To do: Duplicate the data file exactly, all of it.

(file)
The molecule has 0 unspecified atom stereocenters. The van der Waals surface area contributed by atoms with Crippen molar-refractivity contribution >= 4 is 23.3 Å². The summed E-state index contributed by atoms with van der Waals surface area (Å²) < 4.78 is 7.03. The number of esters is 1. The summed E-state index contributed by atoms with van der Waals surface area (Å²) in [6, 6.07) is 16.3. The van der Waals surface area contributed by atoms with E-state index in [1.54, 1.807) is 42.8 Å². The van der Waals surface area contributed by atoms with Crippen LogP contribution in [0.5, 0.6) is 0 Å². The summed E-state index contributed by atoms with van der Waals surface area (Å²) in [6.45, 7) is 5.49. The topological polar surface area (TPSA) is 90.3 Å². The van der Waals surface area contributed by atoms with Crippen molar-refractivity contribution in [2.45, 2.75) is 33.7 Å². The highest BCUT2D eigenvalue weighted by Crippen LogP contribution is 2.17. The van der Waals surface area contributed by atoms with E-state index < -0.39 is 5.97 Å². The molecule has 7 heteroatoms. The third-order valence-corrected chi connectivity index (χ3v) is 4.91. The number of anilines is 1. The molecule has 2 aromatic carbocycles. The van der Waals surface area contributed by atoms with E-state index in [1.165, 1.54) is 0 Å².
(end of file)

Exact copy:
The molecule has 0 unspecified atom stereocenters. The van der Waals surface area contributed by atoms with Crippen molar-refractivity contribution >= 4 is 23.3 Å². The summed E-state index contributed by atoms with van der Waals surface area (Å²) < 4.78 is 7.03. The number of esters is 1. The summed E-state index contributed by atoms with van der Waals surface area (Å²) in [6, 6.07) is 16.3. The van der Waals surface area contributed by atoms with E-state index in [1.54, 1.807) is 42.8 Å². The van der Waals surface area contributed by atoms with Crippen LogP contribution in [0.5, 0.6) is 0 Å². The summed E-state index contributed by atoms with van der Waals surface area (Å²) in [6.45, 7) is 5.49. The topological polar surface area (TPSA) is 90.3 Å². The van der Waals surface area contributed by atoms with Crippen molar-refractivity contribution in [2.45, 2.75) is 33.7 Å². The highest BCUT2D eigenvalue weighted by Crippen LogP contribution is 2.17. The van der Waals surface area contributed by atoms with E-state index < -0.39 is 5.97 Å². The molecule has 7 heteroatoms. The third-order valence-corrected chi connectivity index (χ3v) is 4.91. The number of anilines is 1. The molecule has 2 aromatic carbocycles. The van der Waals surface area contributed by atoms with E-state index in [1.165, 1.54) is 0 Å².